Some equate “quiet quitting” with turning off and tuning out when the workday ends. Others more aptly call it carving out time for yourself, setting firmer boundaries around personal time and confirming expectations of what’s required to do a job well
Many employees – stressed from the global challenges of the last few years – are re-evaluating how work fits into their lives and not the other way around. Employees are affirming a commitment to balancing life and work by questioning expectations that were the norm for previous generations.
The ability to dial back and switch off from work to reduce burnout and maintain better balance is something many women and underrepresented groups are afraid to do.
Employee Burnout: A Study
A recent study from Deloitte, Women @ Work 2022: A Global Outlook, states that burnout for women has reached alarmingly high levels. Many are seeking new, more flexible working patterns, leaving their employers or the workforce entirely.
Who is most affected? The same study says that women of color are more likely to experience burnout, and are less likely to feel comfortable talking about their mental health in the workplace than their white counterparts. The ability to seek and achieve more flexibility and create solid boundaries between work and personal time is something many marginalized identities feel they cannot do, even as work cultures shift.
And according to Shaun Harper's Quiet Quitting Isn’t Really A Thing Among Black Workers, because of the representation burden that’s placed on Black workers, many feel a tremendous sense of responsibility to perform above average at work because they fear that failing to do so would result in Black people not getting hired at the company in future years.
Inclusion: The Antidote to Quiet Quitting
The Deloitte study details how inclusive cultures that support women and underrepresented groups and promote mental wellbeing, create far higher levels of engagement, trust, and career satisfaction. In these types of environments, women report that they plan to stay with their employers longer.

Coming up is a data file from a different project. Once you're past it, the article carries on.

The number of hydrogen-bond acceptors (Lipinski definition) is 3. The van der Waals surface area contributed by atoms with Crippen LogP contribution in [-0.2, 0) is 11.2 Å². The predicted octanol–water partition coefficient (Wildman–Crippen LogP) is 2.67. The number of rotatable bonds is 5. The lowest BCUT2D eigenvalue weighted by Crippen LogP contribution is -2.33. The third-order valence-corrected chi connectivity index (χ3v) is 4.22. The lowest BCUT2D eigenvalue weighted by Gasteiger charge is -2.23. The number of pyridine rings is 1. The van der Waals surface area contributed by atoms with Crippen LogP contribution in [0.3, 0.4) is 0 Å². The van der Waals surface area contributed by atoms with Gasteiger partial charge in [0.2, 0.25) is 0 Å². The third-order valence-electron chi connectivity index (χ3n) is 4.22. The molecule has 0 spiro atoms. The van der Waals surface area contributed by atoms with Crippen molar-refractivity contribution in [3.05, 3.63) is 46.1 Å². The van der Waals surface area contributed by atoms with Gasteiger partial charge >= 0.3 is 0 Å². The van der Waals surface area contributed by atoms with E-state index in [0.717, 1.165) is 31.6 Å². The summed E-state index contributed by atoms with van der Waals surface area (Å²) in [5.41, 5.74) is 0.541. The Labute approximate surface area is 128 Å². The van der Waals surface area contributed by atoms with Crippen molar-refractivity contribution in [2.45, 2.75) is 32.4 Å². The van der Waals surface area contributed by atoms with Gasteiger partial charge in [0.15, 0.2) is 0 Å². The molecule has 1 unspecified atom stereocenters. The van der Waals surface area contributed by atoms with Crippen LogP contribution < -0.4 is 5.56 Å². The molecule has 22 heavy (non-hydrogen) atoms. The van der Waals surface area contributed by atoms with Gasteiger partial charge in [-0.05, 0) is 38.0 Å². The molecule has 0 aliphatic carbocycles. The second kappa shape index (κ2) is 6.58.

While The Great Resignation and quiet quitting are substantial challenges, there’s also a positive impact for organizations that “get it right” when it comes to culture.
So how does a company reduce burnout and improve employee engagement around work and the workplace?
- Prioritize diversity, equity and inclusion (DEI). A people-first strategy should create trust and belonging and support balance for everyone, and ultimately create a place where people can bring their authentic selves to work.
- Make work matter. Meaningful work helps employees feel their skills and expertise are respected. People want to know that what they are doing is helping the company and its customers, and even the world.
- Get a pulse on your people. Don’t just talk to the high performers, check in with steady workers. An annual engagement survey is a great benchmark and consider regular, quick check-ins with a cross-section of employees.
- Build relationships and partnerships. DEI work must be adopted by many different groups of people in the organization, not just Human Resources or the diversity office.
- Encourage candid conversation. Create a safe place for dissenting opinions. I talk about this in my blog, Do Your Employees Feel Psychologically Safe? Belonging is a fundamental human need. To achieve their greatest potential, employees must feel accepted for who they are.
- Perform exit interviews. Find out why people are leaving and address those specific issues.
People want to find meaning and a sense of belonging in their work. Creating an environment where this is the norm will make your company stand out as a place where people can and want to do their best work.